Zoning District Consolidation
The Redmond 2050 process is entering the final stretch, looking at the implementation of the vision and policies that have been developed through extensive community engagement over the last few years. Almost every neighborhood and zoning district will have some type of change – either in what can be built, look and feel (design), building heights, or uses. Be sure to be a part of the conversation as the City drafts the code updates that will impact your property and neighborhood.
- The proposed zoning districts are described below. Look up current zones and development standards in the Redmond Zoning Code.
- A table is provided at the bottom of this page to show current zone and the new zone.
- Click on the map to the right to open a full-size, zoomable map of the new zones. Interactive maps are being prepared that will allow users to click on a specific parcel (available in March 2024). Use our interactive maps to look up current zoning.
- Recent changes in State Law will impact our residential neighborhoods to allow more housing units on each lot and expand the types of housing allowed. Learn about all the housing related updates
- Zoning districts will be combined and simplified – with one Neighborhood Residential zone and one Neighborhood Multifamily zone taking the place of eleven current zones, effectively up-zoning most neighborhoods.
- Last year the community discussed the complete neighborhood concept and if and how we might want that to be implemented in Redmond. Based on community feedback, the City is creating a new Neighborhood Mixed-Use zone and drafting a few other changes that will allow some incremental changes in residential neighborhoods to start to allow some small businesses and services.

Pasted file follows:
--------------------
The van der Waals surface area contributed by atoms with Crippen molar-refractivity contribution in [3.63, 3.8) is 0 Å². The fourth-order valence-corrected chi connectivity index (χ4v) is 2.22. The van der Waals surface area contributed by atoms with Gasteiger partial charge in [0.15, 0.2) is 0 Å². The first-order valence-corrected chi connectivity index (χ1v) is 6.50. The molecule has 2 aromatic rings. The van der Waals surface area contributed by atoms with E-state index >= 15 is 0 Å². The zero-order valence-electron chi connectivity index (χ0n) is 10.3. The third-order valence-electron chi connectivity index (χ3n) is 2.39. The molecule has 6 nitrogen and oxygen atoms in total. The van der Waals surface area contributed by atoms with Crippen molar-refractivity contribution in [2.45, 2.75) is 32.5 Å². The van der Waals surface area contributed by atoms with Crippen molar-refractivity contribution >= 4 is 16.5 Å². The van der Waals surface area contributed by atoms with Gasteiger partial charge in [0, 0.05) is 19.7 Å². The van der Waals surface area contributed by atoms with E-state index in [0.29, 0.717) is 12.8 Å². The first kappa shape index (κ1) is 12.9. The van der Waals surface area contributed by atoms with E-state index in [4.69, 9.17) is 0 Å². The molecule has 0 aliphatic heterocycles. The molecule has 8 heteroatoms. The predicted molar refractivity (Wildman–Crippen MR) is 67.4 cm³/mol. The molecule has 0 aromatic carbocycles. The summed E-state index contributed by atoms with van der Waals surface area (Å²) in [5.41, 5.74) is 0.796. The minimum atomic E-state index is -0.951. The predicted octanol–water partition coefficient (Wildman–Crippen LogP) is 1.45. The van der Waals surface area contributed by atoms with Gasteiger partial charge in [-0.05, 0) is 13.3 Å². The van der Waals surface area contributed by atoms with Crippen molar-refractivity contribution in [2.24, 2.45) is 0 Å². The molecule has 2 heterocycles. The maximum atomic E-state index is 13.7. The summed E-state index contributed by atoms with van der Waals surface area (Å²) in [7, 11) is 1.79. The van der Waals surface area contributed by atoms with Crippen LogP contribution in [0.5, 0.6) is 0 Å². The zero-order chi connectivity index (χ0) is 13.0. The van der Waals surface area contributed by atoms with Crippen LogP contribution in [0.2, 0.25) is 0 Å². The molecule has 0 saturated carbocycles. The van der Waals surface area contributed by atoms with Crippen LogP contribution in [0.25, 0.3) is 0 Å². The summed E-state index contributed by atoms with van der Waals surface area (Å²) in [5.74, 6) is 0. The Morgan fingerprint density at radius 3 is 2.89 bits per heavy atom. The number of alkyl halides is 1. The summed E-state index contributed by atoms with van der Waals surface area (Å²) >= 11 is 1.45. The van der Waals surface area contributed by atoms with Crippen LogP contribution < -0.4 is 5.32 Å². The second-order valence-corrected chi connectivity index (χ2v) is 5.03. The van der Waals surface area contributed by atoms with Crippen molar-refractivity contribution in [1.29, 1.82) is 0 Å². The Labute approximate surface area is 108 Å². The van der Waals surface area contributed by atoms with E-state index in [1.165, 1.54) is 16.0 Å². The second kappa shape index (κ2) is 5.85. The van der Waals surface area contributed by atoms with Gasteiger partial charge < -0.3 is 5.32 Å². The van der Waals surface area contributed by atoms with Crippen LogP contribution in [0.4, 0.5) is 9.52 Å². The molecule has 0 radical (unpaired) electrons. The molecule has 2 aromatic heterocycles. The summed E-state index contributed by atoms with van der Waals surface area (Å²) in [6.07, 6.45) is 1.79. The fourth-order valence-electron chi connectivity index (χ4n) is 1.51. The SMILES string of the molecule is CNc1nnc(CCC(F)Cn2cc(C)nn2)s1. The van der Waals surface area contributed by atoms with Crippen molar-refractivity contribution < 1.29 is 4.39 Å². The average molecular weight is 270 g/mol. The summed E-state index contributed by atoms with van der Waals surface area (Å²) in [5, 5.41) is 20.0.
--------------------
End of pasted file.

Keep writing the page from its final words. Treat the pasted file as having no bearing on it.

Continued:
- Review new zoning concepts
As part of the zoning changes, the city is creating two mixed-use zones, Corridor Mixed-Use and Urban Mixed-Use, that will replace eight commercial and design district zones and expand mixed-use opportunities. This will include the Regional Retail zone going to the Urban Mixed-Use and allowing housing in an area that is currently focused on big-box retail uses.
- Overlake. The five Overlake Village zones will be combined into one zone, the Overlake Business and Advanced Technology zone will expand uses and have design standards, and a new Overlake Urban Multifamily zone is being created. The upzoning will increase capacity by two to three times what is currently allowed, and building heights will be the tallest in the City (up to 30 stories in some cases).
- Downtown. The 12 Downtown zones will be consolidated into three and be completely rewritten to simply the standards. Areas around the light rail station will be allowed to go up to 12 stories in some cases.
- Marymoor Village. The five Marymoor Design Districts will be consolidated into three zones and the General Commercial strip will rezone to mixed use zones. Areas around the light rail station will be allowed to go up to 12 stories in some cases.
Zone Consolidation Table - From 50 to 20 Zones:
|R-1, R-3, R-4, R-5, R-6, R-8, RIN
|Similar to R-8, in Overlake Center to OUMF
|R-12, R-18, R-20, R-30, NDD1, BCDD1
|Similar to R-30, in Overlake Center to OUMF
|NC1, NC-2, NWDD
|Most going to Corridor Mixed-Use,
Some to Urban Mixed-Use (in Marymoor Village)
|Conservation Open Space
|MDD2, MDD3, MDD5
|Portions of MDD2 going to Marymoor Core
|Only northern portion of MDD2
|East Hill, River Trail, Carter
|OT, AP, BC, VV, TR, SMT, TSQ, RVBD
|OV-1, OV-2, OV-3, OV-4, OV-5
|Overlake Village (OV)
|Overlake Urban Multi-family (OUMF)
- Overlake Business and Advanced Technology (OBAT), development standards will change
- Town Center, development standards will change
- Business Park, Little to no changes except removing housing as allowed use
- Manufacturing Park, Industrial, RA-5 Semirural Residential - Little to no changes (may review allowed uses)